Why The Xbox One Is Hard To “Sell”
Before I proceed, I would like to make one thing quite clear. When I use the word “sell”, I am not talking about selling actual units. The Xbox One is doing pretty good there and it has sold its fair share of millions. I am rather speaking from a marketing perspective. Perhaps your next question is “why not just say market?” Well, have you ever heard someone say “marketed!” after you’ve made a great pitch to them? On a more serious note, I’m talking about really selling the Xbox One to someone.
In today’s high pressure industry populated by audiences with exceptionally low attention spans, you have an extremely short time and as few words to get your point across to potential buyers. The low attention spans is in no way the fault of the audiences themselves, but rather because there’s too much out there competing for attention and too little time to devote to it all.
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Furthermore, as we know the digital age has resulted in a vast audience of casuals who don’t do well with complexity. And with the wealth of information and options readily available at any time, it’s safe to say that it’s harder to obtain loyal customers and harder for customers to make the effort to get to know every product out there, even established ones.
This is part of what has resulted in an increased desire – actually, the need – to specialise and focus on your target audience. You’ll find many popular brands (like Twitter, Goodreads and so on) or companies opting to do a tiny range of things but being really great at them, rather than doing a bunch of things and excelling at none. This is fast becoming unfeasible and unattractive.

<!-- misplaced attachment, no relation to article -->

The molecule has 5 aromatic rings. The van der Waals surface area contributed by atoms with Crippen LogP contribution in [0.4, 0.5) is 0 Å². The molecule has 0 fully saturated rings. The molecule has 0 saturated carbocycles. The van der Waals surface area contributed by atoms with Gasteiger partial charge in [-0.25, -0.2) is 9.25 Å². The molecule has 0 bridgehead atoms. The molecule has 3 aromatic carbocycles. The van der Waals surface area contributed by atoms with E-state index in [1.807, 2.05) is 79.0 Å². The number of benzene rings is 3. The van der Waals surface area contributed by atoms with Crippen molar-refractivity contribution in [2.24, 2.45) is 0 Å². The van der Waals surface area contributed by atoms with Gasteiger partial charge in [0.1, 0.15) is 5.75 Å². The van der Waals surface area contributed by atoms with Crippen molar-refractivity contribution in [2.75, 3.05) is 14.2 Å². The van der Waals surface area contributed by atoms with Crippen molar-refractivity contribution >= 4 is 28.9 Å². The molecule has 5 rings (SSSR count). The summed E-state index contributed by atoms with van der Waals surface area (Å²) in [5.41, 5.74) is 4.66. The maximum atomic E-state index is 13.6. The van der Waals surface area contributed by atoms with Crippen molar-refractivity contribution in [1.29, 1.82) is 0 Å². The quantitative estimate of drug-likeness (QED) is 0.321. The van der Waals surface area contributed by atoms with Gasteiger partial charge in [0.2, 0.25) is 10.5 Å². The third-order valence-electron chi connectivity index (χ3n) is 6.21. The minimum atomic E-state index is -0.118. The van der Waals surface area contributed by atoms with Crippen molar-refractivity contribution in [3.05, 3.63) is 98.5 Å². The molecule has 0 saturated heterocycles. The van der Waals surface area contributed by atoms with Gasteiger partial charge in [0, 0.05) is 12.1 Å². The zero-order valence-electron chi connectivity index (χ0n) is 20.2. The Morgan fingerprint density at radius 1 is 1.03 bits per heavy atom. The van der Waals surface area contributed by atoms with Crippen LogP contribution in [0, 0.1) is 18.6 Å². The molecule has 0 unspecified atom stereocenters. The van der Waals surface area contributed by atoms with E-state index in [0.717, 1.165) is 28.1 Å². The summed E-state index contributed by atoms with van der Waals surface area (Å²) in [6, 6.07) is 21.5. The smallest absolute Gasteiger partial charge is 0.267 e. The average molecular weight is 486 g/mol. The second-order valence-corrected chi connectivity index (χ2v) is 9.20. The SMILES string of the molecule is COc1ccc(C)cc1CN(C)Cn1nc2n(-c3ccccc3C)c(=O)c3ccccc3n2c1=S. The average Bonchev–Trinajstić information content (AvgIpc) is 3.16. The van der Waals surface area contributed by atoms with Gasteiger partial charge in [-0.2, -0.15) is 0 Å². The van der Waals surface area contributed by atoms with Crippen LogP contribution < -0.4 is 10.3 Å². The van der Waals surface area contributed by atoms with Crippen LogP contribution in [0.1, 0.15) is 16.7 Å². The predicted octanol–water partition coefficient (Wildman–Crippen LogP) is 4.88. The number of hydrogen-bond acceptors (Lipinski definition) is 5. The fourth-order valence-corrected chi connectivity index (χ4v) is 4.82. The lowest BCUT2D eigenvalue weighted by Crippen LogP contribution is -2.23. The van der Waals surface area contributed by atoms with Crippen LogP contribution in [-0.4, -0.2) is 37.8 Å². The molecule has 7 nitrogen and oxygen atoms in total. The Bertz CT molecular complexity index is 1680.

I bring this up because we’re recently seen some big companies doing major restructuring. Sony has done that over the last few years, heavily trimming down on excess and pushing select few products like its mobile phones and PlayStation. Square Enix, to name a pure gaming company, is currently going through a big refocus. Nintendo is facing that possibility as well with the way the Wii U has gone and their financials, and Microsoft is currently engaged in big changes.
There’s a lot of maturing still to do in the gaming industry obviously because it’s still fairly new compared to others and it’s still evolving. There are technological limitations and cost barriers too, but that’s not part of this discussion. The point is that things are going to be changing – a lot. Specifically with the way companies market themselves and their products, and what all they offer.
With all of the above in mind, I’d like to turn my attention towards the PlayStation 4 and Xbox One and open up with a simple experiment. If I asked you who the PS4 is for, and what it’s about, you could very easily tell me “it’s all about gaming, and if that’s all you care about, then it’s great.” Once you say that, the features and software currently available don’t really factor as major selling points, because they can always be added with updates and the like. But if I asked you to sell the Xbox One to me, that is slightly difficult. You might start off by saying it can play games, but then you’d say it’s your home entertainment system. Problem is, if I ask what do you mean by that – well, entertainment is such a broad topic and there are so many features that require explanation about the Xbox One, that it’s quite tricky to pitch it. You’ve got to talk about Skype, television, the complex Kinect and more.
That’s the problem Microsoft has on their hands right now. Please don’t get me wrong. I really like the idea of the Xbox One being the home entertainment system. Why? Because I love the fact, as I’ve said before, that the PS4 and Xbox One are now quite different in their direction. It can create two markets and satisfy two audiences. I’d much rather have this than two identical consoles. So I’m happy with what both consoles are offering. I feel it’s a healthy thing for the industry.